A plant of one of the two major groups of flowering plants (angiosperms) characterised by a seed with two seed leaves called cotyledons.

dietary fibre

The portion of fruits, vegetables, nuts and grains we eat that is resistant to digestion and absorption in the small intestine. Fibre is an important ingredient of a healthy diet.


The bending of waves as they pass small obstacles and the spreading out of waves after passing through small openings.


Spread out.

diffuse reflection

The reflection of light from a rough surface in which the incident light rays are reflected from the surface at many different angles.


The movement of atoms or molecules from an area of higher concentration to an area of lower concentration. Atoms and small molecules can move across a cell membrane by diffusion.


The mechanical and chemical breaking down of food into smaller components that can be absorbed into a bloodstream.


Occurring in two different forms.


Microscopic single-celled organism that lives in freshwater and seawater. Under warm conditions, marine species can grow and spread to cause a red ‘bloom’ visible in the sea.


A general term that describes a group of chemicals that are highly toxic and persistent in the environment. They can be produced through industrial processes or naturally (for example, through forest fires).


Having two copies of each chromosome. These cells have twice the haploid number of chromosomes as they inherit one set of chromosomes from each haploid gamete (egg and sperm).

disability threshold

The term for when an individual’s health, wellbeing and independence become severely compromised by declining functional capability.


An abnormal condition of an organism that impairs bodily functions.


When a substance is applied to a non-living surface in order to kill microorganisms.


Movement of an organism to a new place. Seeds in plants and spores in ferns and fungi help dispersal by floating on the wind to new habitats. This allows stationary species to colonise new areas.


Literally means daily. The term can refer to a daily cycle or any activity or motion that occurs daily.

divergent boundaries

Tectonic plate boundaries, where new crust is generated as the plates pull away from each other.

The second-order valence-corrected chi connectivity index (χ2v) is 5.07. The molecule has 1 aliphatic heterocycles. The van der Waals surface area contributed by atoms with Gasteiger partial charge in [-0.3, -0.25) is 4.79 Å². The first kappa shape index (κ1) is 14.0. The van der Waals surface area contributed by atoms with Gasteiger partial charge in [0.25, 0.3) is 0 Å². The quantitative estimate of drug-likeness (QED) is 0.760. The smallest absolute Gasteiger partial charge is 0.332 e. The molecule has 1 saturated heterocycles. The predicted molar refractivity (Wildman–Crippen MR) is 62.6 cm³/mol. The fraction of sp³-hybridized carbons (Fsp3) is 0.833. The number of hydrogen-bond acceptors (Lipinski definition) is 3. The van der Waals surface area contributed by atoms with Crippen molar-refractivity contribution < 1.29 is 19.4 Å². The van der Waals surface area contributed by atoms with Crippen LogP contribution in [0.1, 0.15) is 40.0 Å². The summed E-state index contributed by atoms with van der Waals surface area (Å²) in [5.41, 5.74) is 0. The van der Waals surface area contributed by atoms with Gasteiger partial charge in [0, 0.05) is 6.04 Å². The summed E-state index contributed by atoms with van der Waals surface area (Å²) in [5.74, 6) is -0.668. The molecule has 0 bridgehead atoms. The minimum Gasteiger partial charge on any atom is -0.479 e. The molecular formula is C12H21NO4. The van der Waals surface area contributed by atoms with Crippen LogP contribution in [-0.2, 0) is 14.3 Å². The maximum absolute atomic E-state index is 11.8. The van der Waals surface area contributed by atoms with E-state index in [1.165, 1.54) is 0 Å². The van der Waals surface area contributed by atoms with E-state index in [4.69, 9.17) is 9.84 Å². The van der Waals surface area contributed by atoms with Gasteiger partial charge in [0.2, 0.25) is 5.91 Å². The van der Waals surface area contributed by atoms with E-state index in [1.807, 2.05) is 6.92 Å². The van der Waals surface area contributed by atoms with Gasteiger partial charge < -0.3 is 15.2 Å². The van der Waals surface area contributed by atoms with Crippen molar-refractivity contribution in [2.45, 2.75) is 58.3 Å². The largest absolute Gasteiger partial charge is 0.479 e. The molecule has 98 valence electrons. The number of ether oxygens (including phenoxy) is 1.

dizygotic twins

Twins that derive from two separately fertilised eggs.


Deoxyribonucleic acid (DNA) is a molecule that contains the instructions needed for an organism to develop and function. These instructions are stored as a code made up of four chemical bases: adenine (A), guanine (G), cytosine (C) and thymine (T).

DNA fingerprint

A unique pattern of bands that is produced from an organism’s DNA.

DNA sequencing

A technique used to determine the exact sequence of nucleotides in a sample of DNA.

Dobson unit (DU)

A unit of measurement of atmospheric ozone. One Dobson unit refers to a layer of ozone that would be 10 millionths of a metre thick under standard temperature and pressure.


A belt of calm and light shifting winds north of the equator between northern and southern trade winds in the Atlantic and Pacific Oceans.


A closed depression, also known as a sinkhole, draining underground in karst landscape areas. It can be cylindrical, conical, bowl or dish shaped and vary in size from a few metres to hundreds of metres across.


A carbonate mineral that has the chemical name calcium magnesium carbonate – Ca(MgCO3)2. Dolomitic limestone is an important agricultural fertiliser.


The addition of a small amount of an impurity to a semiconductor to increase its conductivity.

Doppler effect

An apparent shift in the frequency of sound or light. This is due to relative motion between the source of the sound or light and the observer.


Not active but capable of renewed activity.


The amount of a substance that comes into contact with a living organism or some part of a living organism.


A link used to transmit a data signal from a remote source to a local receiver. For satellites, this is the radio connection that carries electromagnetic signals from a satellite down to a ground station.


Sometimes called air resistance or fluid resistance, drag refers to forces that oppose the relative motion of an object through a fluid (a liquid or gas).


A pharmaceutical drug could be a medicine or chemical substance intended for use in the medical diagnosis, cure, treatment or prevention of disease.

dry steam power plants

These use hydrothermal fluids that are primarily steam (not a water/steam mixture).


Able to change shape without breaking.

due north

The cardinal compass point that is at 0° or 360°. It generally refers to true north, which is the geographic location of the North Pole (latitude 90°N).


The first section of the human small intestine. It is about 25–30 cm in length and plays a vital role in the digestion of food passed into it from the stomach.